AAPI Spotlight: Castle Signs & Graphics

The month of May is Asian American and Pacific Islander Heritage Month and we had the opportunity to speak with Castle Signs & Graphics’, Steve Shin, whose business began in Santa Monica and now calls the City of Champions their home.

Please give us some background on how the business began and when it moved to Inglewood.

Steve Shin: The business was established in Santa Monica in 1946. It was started by two friends that came back from WWII and wanted to open a business together. The Castle Signs’ name came from the Castle Brigade. All the signs were hand-painted like the Santa Monica Pier sign, which was also done by Castle. From Santa Monica, the business moved to West LA, and finally to the City of Inglewood eight years ago. We noticed all the growth and development that was happening in Inglewood and we wanted to be a part of all that.

What are you currently working on for Intuit Dome?

SS: We are currently in the bidding process for signs that will be a part of the arena. We specifically are going after creating the ADA/Braille signs, which is our specialty. All signs will be manufactured in the City of Inglewood near Randy’s Donuts, where our shop is located.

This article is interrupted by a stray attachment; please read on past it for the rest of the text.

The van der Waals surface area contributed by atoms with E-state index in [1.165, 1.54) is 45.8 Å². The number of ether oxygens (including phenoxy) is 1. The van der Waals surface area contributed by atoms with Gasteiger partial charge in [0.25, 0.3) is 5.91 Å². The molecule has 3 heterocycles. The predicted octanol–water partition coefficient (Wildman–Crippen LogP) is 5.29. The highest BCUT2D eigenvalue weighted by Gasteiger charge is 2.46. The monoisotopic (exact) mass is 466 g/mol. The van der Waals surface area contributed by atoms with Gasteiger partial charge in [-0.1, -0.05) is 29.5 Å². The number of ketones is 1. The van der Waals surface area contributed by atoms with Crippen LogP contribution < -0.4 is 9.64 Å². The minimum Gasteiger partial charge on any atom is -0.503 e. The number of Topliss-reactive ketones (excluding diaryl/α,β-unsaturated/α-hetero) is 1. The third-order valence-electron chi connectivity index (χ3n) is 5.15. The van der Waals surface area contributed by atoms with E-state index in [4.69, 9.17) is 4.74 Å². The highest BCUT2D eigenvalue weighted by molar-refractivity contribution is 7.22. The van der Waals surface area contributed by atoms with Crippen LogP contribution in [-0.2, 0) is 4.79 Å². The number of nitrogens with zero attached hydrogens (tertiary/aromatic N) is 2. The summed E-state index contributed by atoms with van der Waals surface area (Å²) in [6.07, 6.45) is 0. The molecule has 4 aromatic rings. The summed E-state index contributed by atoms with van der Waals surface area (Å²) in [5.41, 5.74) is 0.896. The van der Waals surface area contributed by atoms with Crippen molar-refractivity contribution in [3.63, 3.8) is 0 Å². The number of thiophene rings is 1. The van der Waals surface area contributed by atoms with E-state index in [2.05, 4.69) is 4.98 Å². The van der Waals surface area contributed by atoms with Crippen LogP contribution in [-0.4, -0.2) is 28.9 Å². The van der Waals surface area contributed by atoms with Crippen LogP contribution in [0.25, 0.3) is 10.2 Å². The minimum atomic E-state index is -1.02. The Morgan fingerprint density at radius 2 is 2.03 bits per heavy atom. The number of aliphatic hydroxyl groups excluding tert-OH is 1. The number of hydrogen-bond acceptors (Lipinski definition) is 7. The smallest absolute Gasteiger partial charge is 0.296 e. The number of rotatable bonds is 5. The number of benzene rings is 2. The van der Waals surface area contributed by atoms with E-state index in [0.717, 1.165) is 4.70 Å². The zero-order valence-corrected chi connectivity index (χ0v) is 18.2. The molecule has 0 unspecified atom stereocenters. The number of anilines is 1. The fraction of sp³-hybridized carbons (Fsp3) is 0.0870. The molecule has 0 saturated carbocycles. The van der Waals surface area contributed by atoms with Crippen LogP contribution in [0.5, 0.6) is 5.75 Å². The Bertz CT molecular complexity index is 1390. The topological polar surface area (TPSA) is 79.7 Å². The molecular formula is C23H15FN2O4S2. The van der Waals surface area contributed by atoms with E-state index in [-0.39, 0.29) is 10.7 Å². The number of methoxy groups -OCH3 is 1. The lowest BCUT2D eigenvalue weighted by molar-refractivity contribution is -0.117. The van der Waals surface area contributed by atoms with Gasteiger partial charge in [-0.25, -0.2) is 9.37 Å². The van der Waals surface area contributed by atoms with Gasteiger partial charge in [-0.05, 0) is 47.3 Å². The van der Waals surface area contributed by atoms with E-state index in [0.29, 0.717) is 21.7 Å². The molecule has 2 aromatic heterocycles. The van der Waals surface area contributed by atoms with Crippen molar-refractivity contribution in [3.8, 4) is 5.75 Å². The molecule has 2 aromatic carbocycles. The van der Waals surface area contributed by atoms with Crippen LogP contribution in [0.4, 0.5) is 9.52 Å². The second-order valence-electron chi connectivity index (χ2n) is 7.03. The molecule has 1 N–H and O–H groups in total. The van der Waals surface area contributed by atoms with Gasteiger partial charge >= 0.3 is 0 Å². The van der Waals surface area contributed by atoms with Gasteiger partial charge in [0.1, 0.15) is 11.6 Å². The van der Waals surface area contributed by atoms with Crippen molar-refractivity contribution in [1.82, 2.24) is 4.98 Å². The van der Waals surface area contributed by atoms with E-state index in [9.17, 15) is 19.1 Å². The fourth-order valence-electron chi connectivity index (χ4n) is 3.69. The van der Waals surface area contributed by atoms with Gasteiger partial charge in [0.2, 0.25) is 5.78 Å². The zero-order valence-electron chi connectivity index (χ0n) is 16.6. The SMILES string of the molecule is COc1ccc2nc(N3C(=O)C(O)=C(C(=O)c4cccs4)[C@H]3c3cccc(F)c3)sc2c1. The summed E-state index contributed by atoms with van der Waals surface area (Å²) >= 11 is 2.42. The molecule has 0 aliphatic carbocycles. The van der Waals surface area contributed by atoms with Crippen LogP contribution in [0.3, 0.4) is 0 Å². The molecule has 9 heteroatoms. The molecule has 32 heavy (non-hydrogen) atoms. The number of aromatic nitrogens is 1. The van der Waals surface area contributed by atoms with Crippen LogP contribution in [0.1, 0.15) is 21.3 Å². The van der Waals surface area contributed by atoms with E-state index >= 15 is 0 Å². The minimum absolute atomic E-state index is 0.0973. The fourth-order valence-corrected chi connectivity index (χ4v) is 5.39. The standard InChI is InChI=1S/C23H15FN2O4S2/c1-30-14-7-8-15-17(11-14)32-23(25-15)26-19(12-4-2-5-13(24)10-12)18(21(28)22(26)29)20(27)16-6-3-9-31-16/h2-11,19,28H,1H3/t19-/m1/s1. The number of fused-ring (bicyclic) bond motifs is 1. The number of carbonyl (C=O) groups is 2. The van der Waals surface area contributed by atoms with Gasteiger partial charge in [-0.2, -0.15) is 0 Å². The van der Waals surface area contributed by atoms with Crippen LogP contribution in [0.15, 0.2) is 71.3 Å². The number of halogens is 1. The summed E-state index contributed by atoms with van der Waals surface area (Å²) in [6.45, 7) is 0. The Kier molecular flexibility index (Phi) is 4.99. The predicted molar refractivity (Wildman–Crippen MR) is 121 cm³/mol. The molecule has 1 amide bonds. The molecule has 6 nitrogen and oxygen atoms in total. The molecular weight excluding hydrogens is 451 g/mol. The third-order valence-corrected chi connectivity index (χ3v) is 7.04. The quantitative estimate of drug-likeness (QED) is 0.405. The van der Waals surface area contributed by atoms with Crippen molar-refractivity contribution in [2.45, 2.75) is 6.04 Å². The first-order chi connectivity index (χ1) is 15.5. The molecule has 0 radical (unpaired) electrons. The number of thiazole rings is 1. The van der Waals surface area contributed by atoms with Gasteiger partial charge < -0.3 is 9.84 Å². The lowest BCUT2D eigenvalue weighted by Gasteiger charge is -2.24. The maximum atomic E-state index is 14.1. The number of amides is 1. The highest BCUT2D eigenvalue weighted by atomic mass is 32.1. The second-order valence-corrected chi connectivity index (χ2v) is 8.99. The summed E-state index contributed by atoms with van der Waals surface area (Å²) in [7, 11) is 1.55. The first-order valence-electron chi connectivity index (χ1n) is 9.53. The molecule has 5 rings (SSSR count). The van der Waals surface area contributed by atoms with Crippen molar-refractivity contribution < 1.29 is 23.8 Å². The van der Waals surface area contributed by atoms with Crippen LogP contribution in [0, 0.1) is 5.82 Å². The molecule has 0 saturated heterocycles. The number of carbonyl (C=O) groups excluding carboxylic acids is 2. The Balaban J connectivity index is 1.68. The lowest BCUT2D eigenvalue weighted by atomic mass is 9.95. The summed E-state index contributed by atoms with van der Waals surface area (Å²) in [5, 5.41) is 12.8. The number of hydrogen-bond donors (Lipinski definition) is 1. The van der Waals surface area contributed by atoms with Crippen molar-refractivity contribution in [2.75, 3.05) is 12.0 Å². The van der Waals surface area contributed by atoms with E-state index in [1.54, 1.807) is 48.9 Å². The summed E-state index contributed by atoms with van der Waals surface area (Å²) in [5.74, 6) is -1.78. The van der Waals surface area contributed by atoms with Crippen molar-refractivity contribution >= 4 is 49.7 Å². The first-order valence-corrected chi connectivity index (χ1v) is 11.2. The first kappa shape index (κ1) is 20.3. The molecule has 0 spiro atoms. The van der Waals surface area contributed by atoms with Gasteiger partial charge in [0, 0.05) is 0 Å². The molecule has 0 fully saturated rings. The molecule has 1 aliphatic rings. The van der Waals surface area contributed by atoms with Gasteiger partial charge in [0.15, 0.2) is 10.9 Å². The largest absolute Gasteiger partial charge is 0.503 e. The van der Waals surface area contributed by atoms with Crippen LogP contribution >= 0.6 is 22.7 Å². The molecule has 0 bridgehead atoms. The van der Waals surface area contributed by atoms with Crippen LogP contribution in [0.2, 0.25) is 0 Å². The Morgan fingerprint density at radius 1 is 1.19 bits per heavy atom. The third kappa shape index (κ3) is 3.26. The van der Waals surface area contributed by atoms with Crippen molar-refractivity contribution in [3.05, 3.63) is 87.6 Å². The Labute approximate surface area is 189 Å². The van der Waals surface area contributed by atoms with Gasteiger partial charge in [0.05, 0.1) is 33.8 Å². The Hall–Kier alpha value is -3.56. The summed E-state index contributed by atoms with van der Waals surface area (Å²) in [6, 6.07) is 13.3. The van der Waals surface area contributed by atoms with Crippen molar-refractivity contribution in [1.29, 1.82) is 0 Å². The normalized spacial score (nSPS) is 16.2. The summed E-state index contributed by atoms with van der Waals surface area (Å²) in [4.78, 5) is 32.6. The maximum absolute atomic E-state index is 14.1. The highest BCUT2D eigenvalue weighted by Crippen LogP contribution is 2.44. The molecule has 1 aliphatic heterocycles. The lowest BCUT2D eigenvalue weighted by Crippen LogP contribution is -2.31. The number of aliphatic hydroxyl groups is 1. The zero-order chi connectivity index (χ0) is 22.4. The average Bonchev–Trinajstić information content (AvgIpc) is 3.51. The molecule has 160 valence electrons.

What is a story that you have from the City of Inglewood?

SS:  In Santa Monica, we made a sign for then-Chief James Butts for his office. It is our wish to one day make a sign for Mayor Butts for his current office in Inglewood City Hall. A full circle moment!

As many small businesses are still closing due to the aftermath of the pandemic. What is the current state of your business?

SS: Covid shut down our business and we were on the brink of almost closing permanently in 2022 because it has been very hard to recover from the pandemic. We were tasked with doing very small projects at So-Fi Stadium. We are extremely capable but underutilized. The Intuit Dome work will help us stay open and be on the road to recovery. It is a plus that I am a long-time Clippers fan, so it is very exciting to be a part of their project.

What does Asian American and Pacific Islander Heritage Month mean to you? 

As a 1.5-generation Korean-American living in Southern California, AAPI Heritage Month is meaningful to me because it’s a chance to go beyond stereotypes and highlight the diverse contributions of Asians in America (more than just Kpop, sushi and boba). It’s an intentional time to reclaim our narratives, challenge stereotypes, and foster understanding. It honors our ancestors’ sacrifices and acknowledges ongoing struggles for equality and justice. 

Thank you to Steve Shin for taking the time to speak to us and share the history of Castle Signs & Graphics. We would like to acknowledge our AAPI contractors and subcontractors that are a part of the diverse Intuit Dome team.

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